SEARCH

Entries in bubonic plague (2)

Monday
Sep102012

Girl Who Contracted Bubonic Plague Set to Leave Hospital

Darcy and Sean Downing(NEW YORK) — Sierra Jane Downing, the 7-year-old Colorado girl who contracted the bubonic plague while camping with her family, has now taken her first steps since fighting for her life in a Denver hospital and is expected to leave the hospital, and the rare disease, behind her.

Downing came upon a half-eaten squirrel while on a picnic at a campground with her family on Aug. 19 in Pagosa Springs. Though her parents told her no when she asked if she could bury the animal, Sierra Jane went back to the squirrel, put her sweatshirt down next to it, and then picked up the sweatshirt and put it around her waist.

Five days later, Sierra Jane was found by her parents on the bathroom floor. After she had a seizure and her breathing stopped, her parents rushed her to the local hospital. When doctors at the local hospital were left stumped over what was wrong with her, Sierra Jane was airlifted to Rocky Mountain Hospital for Children in Denver.

"I thought, 'oh my gosh we're going to lose her.' I was very concerned," Darcy Downing, Sierra Jane's mother told ABC News.

When she arrived at 5 a.m. the next day she was still very sick but stable, so doctors placed her in the hospital's intermediate care unit under continuous monitoring. By 6:30 p.m. Saturday, Sierra Jane's condition had worsened and she was transferred to pediatric ICU for septic shock.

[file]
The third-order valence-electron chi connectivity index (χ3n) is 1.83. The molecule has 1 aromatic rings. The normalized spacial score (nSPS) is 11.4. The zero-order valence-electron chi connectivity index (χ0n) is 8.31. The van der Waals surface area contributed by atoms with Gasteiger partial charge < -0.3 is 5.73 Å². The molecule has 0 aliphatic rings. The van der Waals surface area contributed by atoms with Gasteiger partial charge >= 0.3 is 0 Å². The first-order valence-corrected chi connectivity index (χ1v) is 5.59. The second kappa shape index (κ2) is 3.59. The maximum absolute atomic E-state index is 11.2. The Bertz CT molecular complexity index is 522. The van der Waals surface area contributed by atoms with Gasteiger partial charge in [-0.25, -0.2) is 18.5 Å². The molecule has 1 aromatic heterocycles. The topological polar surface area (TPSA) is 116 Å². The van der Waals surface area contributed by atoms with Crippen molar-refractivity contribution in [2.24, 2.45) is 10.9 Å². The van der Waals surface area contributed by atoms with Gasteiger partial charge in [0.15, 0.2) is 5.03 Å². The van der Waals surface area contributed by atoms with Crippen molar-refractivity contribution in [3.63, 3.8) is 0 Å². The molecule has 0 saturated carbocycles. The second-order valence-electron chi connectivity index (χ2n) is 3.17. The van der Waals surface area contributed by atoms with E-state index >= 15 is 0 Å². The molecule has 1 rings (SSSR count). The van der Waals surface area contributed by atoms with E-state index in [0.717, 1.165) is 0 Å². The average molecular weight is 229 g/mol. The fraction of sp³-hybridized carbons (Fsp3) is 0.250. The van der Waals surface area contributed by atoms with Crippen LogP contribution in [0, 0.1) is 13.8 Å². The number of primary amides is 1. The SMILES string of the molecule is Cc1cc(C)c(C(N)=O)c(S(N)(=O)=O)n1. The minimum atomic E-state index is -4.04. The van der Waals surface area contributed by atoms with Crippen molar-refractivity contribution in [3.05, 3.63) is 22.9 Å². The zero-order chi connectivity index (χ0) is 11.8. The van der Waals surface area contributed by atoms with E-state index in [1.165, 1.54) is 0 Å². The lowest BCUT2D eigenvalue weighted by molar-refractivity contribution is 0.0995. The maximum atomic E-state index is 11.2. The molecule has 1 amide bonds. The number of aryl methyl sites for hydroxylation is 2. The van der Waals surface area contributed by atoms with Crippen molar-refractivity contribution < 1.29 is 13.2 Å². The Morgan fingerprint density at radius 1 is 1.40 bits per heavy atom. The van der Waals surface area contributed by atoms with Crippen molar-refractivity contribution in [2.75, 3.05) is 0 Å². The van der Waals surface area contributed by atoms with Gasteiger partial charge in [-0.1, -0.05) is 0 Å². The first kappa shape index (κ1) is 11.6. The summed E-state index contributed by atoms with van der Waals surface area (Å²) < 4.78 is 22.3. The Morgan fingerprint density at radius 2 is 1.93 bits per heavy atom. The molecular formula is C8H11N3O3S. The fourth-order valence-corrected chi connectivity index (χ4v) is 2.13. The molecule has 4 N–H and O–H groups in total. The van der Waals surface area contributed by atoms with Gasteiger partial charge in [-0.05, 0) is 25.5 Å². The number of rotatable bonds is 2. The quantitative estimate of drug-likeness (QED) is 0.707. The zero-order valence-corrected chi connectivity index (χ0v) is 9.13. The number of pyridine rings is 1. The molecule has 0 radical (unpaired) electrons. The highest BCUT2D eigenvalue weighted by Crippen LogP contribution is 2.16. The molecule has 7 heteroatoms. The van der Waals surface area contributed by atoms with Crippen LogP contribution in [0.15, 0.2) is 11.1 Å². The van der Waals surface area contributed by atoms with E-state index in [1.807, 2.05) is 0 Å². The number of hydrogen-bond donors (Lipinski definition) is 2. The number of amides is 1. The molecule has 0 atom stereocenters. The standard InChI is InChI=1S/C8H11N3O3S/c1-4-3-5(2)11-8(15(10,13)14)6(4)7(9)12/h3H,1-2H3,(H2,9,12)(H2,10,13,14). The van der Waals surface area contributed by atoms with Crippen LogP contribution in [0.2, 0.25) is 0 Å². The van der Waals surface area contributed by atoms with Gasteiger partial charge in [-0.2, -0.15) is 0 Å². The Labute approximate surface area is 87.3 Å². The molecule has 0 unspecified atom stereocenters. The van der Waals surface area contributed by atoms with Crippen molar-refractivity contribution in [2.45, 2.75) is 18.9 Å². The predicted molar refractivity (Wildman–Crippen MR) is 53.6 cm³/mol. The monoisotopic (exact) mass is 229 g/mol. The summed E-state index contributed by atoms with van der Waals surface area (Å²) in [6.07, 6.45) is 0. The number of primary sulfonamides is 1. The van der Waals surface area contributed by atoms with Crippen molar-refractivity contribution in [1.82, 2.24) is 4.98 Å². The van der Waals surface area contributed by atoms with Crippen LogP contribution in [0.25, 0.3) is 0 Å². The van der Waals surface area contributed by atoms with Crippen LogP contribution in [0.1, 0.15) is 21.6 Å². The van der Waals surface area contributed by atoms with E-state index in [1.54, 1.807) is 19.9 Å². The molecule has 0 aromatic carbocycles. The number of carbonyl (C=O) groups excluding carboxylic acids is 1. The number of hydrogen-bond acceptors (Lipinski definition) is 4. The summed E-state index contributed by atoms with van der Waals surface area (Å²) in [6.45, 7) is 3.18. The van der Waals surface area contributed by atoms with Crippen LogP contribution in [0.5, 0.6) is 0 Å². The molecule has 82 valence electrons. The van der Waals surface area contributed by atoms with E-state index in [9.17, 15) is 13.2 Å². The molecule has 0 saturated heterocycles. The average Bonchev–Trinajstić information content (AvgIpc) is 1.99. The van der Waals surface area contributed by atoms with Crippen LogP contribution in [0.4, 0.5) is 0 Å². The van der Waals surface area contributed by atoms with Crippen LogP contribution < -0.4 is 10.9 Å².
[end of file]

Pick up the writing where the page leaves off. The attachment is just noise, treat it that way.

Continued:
"I remember leaving that morning very scared that when I came back that night she wasn't going to survive," Dr. Jennifer Snow said.

Snow conferred with the hospital's infectious disease specialist Dr. Wendi Drummond about new clues: an unusually swollen lymph node in Sierra Jane's leg, along with bug bites.

That's when Sierra Jane's parents remembered the family trip to the campground.

"That was my eureka moment," Snow said.

Doctors suspect fleas jumped from the squirrel to Sierra Jane, infecting their young host with bubonic plague -- the same Black Death that killed 25 million people in the Middle Ages. But with an average of only seven U.S. cases per year, it's a disease doctors rarely see.

"There's a saying in medicine: if you hear hoof beats, look for horses," Dr. Drummond said. "But you don't want to forget about the zebras -- the more unusual, uncommon diseases. And in this case, this is a zebra.”

Thanks to the doctor's quick thinking and starting Sierra Jane on a course of gentamicin, an antibiotic used to treat many types of bacterial infections, the girl will make a full recovery, and should leave the hospital Monday.

"They set her on my lap and she just melted into me and she said, 'Mommy, it feels so good to be held,'" Darcy Downing said as she leaned down to kiss Sierra Jane as she was sleeping. "That was the best moment. The best."

Copyright 2012 ABC News Radio

Thursday
Sep062012

Girl, 7, Recovering from Bubonic Plague

Darcy and Sean Downing(NEW YORK) -- A pediatric critical care doctor's quick, outside-the-box thinking saved the life of a 7-year-old girl who'd contracted a rare case of bubonic plague while camping in southwest Colorado.

Sierra Jane Downing had come upon a half-eaten squirrel while on a picnic with her family on Aug. 19 in Pagosa Springs. A passionate animal lover, the young girl asked her parents if she could bury the animal. Her mother said no.

"We told her to stay away from it, but when she went down to the creek to play with her 13-year-old sister, Sierra Jane went back to the squirrel, put her sweatshirt down next to it, and then picked up the sweatshirt and put it around her waist," her mother, Darcy Downing, told ABC News.